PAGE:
ADDRESS STORAGE (0-2 IIIIIIIIIIII E PAIENIEDIIARZI I972 3.651.485

SHEET 5 0F 7 m r WMMWMWM FIG. H

ADD"I'IU SIURAGE ADDRESS (0-5) m I I I I I l I I FIG. I2

READ IN LOW ORDER ADDRESS BIIS AND INSERT FIRST MICRO OPERATION ADDRESS OF INST- RUCTION- I 0-4) PATENTEDHARZI I972 3.651.485

sum 7 [1F 7 FIG. i3

ADD "A" TO '8' (FIRST ADD) FIG. 14

STORE ALU OUTPUT IN STORAGE END INSTRUCTION HOLOGRAPI-IIC DATA PROCESSING SYSTEM BACKGROUND OF THE INVENTION The desirability of reliable and compact apparatus of high volumetric efficiency has been recognized for some time. The advent of improved techniques in large scale integration techniques has fostered development limited to subsystems of a computer. for example, memories of various types.

The present invention accordingly takes advantage of large scale integration techniques and advances in holographic techniques to provide a data processor of small size, of extremely high speeds, at a cost below present day computing systems.

OBJECTS The primary object is to provide a small, compact data processor of high component densities using large scale integration techniques. capable of performing all the logic and arithmetical functions under control of holographic techniques.

Another object is to provide a high speed data processor in which the controllable elements are constituted of light responsive devices forming a part of integrated structures comprised of a single module and activatable under control of holographic techniques.

The foregoing and other objects, features and advantages of the invention will be apparent from the following more particular description of a preferred embodiment of the invention. as illustrated in the accompanying drawings.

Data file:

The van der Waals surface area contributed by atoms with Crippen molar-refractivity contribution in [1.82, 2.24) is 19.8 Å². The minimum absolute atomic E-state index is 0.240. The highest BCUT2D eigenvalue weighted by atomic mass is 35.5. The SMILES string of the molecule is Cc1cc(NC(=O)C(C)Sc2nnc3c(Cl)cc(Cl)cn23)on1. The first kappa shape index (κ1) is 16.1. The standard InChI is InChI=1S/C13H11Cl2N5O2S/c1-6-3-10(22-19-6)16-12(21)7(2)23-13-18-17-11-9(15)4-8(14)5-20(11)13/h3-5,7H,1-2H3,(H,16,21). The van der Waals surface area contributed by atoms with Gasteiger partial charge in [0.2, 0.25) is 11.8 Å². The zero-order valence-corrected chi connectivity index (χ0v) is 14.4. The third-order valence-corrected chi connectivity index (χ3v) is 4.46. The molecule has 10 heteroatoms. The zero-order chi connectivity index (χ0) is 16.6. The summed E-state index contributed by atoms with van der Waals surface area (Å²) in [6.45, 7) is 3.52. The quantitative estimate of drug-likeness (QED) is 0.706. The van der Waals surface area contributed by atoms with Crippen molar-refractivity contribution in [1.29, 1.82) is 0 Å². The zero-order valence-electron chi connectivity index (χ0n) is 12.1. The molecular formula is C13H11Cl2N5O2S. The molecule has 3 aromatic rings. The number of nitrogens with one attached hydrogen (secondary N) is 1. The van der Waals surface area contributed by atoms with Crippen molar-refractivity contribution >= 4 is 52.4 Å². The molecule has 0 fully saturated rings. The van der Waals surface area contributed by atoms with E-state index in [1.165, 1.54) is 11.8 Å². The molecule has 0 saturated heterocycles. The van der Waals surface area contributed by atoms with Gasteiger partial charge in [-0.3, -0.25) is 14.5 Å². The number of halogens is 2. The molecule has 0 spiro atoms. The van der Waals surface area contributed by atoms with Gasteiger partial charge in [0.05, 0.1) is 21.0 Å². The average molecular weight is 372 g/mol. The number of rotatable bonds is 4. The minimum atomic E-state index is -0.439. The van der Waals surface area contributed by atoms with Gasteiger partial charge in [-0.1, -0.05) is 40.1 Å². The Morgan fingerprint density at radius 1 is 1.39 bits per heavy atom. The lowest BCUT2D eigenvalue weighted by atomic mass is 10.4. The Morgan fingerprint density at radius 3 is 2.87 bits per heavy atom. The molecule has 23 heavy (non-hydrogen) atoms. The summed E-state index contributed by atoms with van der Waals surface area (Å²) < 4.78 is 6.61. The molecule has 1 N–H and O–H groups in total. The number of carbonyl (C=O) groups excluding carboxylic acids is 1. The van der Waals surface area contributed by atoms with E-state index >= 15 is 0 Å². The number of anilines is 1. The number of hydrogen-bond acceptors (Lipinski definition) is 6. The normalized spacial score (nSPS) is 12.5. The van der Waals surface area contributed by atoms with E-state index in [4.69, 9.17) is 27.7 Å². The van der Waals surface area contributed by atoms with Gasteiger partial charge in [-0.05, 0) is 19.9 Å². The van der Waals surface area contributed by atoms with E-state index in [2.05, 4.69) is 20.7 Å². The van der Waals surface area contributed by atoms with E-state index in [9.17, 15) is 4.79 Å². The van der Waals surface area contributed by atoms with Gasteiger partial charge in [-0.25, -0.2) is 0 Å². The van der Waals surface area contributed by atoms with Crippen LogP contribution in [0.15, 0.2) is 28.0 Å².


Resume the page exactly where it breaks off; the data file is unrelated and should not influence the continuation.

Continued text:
DESCRIPTION OF THE DRAWINGS FIG. 1 shows an overall schematic arrangement of the data processing system comprising the invention.

FIG. 2 is a detailed drawing of a control module containing controllable circuits and light responsive devices responsive to light patterns for enabling the controllable circuits.

FIGS. 3. 3a, 4, 4a, 5, 5a, 6, 6a, show detailed circuit configurations for AND. OR. Drive and Trigger circuits respectively.

FIG. 7 is a layout plan showing columnar and zone locations of the various controllable devices in the control module of FIG. 2.

FIGS. 8-14 show different light patterns, each constituting a control word. that impinge on the control module of FIG. 2 to perform an add instruction.

A schematic arrangement of a conventional digital computer incorporating program control by means of holographic patterns is shown in FIG. 1. The computer arrangement is somewhat of the type commercially known as an IBM 360 System shown and described in US. Pat. No. 3,400,371 issued to G. M. Amdahl et al. and assigned to the common assignee. This arrangement is comprised of instrumentalities such as storage means. registers, arithmetic and logic means (ALU) and interconnecting cables. all of which are in FIGS. 2 and 4 of said patent. The arrangement comprises a storage I having associated therewith sense amplifiers 2, inhibit means 3, decoding means 4, storage addressing registers 5 and 5a, an instruction address register 6, and a control console (not shown), all interconnected in the manner shown to effect the transmission of data and address information into and out of the storage I, this being effected in a manner well known in the art. The computer arrangement further includes an arithmetic and logic unit ALU interconnecting data registers A. B and Z by means of data flow path lines 8, 9 and 10 respectively. All of the arithmetic and logic functions of the ALU are initiated under control of an OP code register 11 and the course of a selected operation is monitored by a microprogram address register 12 and a next microprogram register 13. Synchronization of all activities of the computer is controlled by clock 14. In this arrangement, program control and operation sequencing for a selected operation code are enabled by controlling impedances in selected ones of the various logic circuits by means of unique patterns of light radiation. (A

layout of the circuits which are thus enabled is shown in FIG. 2.)